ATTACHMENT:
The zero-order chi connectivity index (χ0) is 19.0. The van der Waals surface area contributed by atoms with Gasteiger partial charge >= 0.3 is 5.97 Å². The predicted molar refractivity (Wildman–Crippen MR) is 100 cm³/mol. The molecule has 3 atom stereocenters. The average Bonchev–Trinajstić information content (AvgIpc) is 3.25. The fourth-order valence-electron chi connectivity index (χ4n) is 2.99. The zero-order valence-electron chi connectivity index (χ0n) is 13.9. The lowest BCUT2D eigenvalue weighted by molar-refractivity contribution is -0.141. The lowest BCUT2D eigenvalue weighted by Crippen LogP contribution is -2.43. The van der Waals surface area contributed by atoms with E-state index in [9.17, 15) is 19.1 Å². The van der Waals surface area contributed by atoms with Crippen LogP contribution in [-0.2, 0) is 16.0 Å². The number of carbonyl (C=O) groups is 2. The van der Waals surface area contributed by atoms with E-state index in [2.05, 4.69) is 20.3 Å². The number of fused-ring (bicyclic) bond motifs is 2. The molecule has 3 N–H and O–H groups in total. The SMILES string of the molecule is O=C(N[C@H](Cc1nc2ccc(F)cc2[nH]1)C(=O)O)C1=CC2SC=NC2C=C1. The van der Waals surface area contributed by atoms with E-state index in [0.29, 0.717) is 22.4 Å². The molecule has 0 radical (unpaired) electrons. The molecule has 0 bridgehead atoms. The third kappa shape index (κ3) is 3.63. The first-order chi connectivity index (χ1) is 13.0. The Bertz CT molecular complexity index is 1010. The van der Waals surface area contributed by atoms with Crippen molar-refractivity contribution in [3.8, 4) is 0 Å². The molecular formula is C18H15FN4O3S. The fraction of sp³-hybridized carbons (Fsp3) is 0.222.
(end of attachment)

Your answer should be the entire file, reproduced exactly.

The zero-order chi connectivity index (χ0) is 19.0. The van der Waals surface area contributed by atoms with Gasteiger partial charge >= 0.3 is 5.97 Å². The predicted molar refractivity (Wildman–Crippen MR) is 100 cm³/mol. The molecule has 3 atom stereocenters. The average Bonchev–Trinajstić information content (AvgIpc) is 3.25. The fourth-order valence-electron chi connectivity index (χ4n) is 2.99. The zero-order valence-electron chi connectivity index (χ0n) is 13.9. The lowest BCUT2D eigenvalue weighted by molar-refractivity contribution is -0.141. The lowest BCUT2D eigenvalue weighted by Crippen LogP contribution is -2.43. The van der Waals surface area contributed by atoms with E-state index in [9.17, 15) is 19.1 Å². The van der Waals surface area contributed by atoms with Crippen LogP contribution in [-0.2, 0) is 16.0 Å². The number of carbonyl (C=O) groups is 2. The van der Waals surface area contributed by atoms with E-state index in [2.05, 4.69) is 20.3 Å². The number of fused-ring (bicyclic) bond motifs is 2. The molecule has 3 N–H and O–H groups in total. The SMILES string of the molecule is O=C(N[C@H](Cc1nc2ccc(F)cc2[nH]1)C(=O)O)C1=CC2SC=NC2C=C1. The van der Waals surface area contributed by atoms with E-state index in [0.29, 0.717) is 22.4 Å². The molecule has 0 radical (unpaired) electrons. The molecule has 0 bridgehead atoms. The third kappa shape index (κ3) is 3.63. The first-order chi connectivity index (χ1) is 13.0. The Bertz CT molecular complexity index is 1010. The van der Waals surface area contributed by atoms with Crippen molar-refractivity contribution in [3.8, 4) is 0 Å². The molecular formula is C18H15FN4O3S. The fraction of sp³-hybridized carbons (Fsp3) is 0.222.